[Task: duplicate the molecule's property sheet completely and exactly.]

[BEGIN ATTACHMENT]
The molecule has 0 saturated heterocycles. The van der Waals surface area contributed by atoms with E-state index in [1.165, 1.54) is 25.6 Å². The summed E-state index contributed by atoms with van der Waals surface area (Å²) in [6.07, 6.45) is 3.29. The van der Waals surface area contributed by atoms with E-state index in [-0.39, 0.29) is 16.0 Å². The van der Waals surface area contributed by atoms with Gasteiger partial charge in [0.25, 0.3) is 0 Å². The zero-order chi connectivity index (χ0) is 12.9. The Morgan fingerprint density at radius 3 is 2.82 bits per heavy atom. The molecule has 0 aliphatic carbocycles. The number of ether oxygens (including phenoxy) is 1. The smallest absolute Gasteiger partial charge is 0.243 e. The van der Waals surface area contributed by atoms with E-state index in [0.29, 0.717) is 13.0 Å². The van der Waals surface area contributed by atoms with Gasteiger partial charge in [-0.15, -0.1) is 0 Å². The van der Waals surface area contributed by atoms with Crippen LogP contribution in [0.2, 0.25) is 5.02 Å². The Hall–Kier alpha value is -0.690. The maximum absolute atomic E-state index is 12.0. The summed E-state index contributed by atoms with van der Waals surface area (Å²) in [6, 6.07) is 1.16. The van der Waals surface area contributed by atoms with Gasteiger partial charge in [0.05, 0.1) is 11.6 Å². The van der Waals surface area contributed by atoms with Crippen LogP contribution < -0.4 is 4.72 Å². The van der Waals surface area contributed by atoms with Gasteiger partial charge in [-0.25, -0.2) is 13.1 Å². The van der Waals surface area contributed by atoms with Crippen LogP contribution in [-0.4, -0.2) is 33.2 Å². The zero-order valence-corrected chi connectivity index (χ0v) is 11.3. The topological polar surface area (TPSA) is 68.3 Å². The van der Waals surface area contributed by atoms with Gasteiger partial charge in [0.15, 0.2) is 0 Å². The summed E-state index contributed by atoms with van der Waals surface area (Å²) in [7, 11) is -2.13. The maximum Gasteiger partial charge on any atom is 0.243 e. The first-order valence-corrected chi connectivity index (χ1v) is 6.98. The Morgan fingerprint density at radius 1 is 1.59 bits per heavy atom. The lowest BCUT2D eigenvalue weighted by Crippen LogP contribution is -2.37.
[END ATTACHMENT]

The molecule has 0 saturated heterocycles. The van der Waals surface area contributed by atoms with E-state index in [1.165, 1.54) is 25.6 Å². The summed E-state index contributed by atoms with van der Waals surface area (Å²) in [6.07, 6.45) is 3.29. The van der Waals surface area contributed by atoms with E-state index in [-0.39, 0.29) is 16.0 Å². The van der Waals surface area contributed by atoms with Gasteiger partial charge in [0.25, 0.3) is 0 Å². The zero-order chi connectivity index (χ0) is 12.9. The Morgan fingerprint density at radius 3 is 2.82 bits per heavy atom. The molecule has 0 aliphatic carbocycles. The number of ether oxygens (including phenoxy) is 1. The smallest absolute Gasteiger partial charge is 0.243 e. The van der Waals surface area contributed by atoms with E-state index in [0.29, 0.717) is 13.0 Å². The van der Waals surface area contributed by atoms with Gasteiger partial charge in [-0.15, -0.1) is 0 Å². The van der Waals surface area contributed by atoms with Crippen LogP contribution in [0.2, 0.25) is 5.02 Å². The Hall–Kier alpha value is -0.690. The maximum absolute atomic E-state index is 12.0. The summed E-state index contributed by atoms with van der Waals surface area (Å²) in [6, 6.07) is 1.16. The van der Waals surface area contributed by atoms with Gasteiger partial charge in [0.05, 0.1) is 11.6 Å². The van der Waals surface area contributed by atoms with Crippen LogP contribution < -0.4 is 4.72 Å². The van der Waals surface area contributed by atoms with Gasteiger partial charge in [-0.25, -0.2) is 13.1 Å². The van der Waals surface area contributed by atoms with Crippen LogP contribution in [-0.4, -0.2) is 33.2 Å². The zero-order valence-corrected chi connectivity index (χ0v) is 11.3. The topological polar surface area (TPSA) is 68.3 Å². The van der Waals surface area contributed by atoms with Gasteiger partial charge in [0.15, 0.2) is 0 Å². The summed E-state index contributed by atoms with van der Waals surface area (Å²) in [7, 11) is -2.13. The maximum Gasteiger partial charge on any atom is 0.243 e. The first-order valence-corrected chi connectivity index (χ1v) is 6.98. The Morgan fingerprint density at radius 1 is 1.59 bits per heavy atom. The lowest BCUT2D eigenvalue weighted by Crippen LogP contribution is -2.37.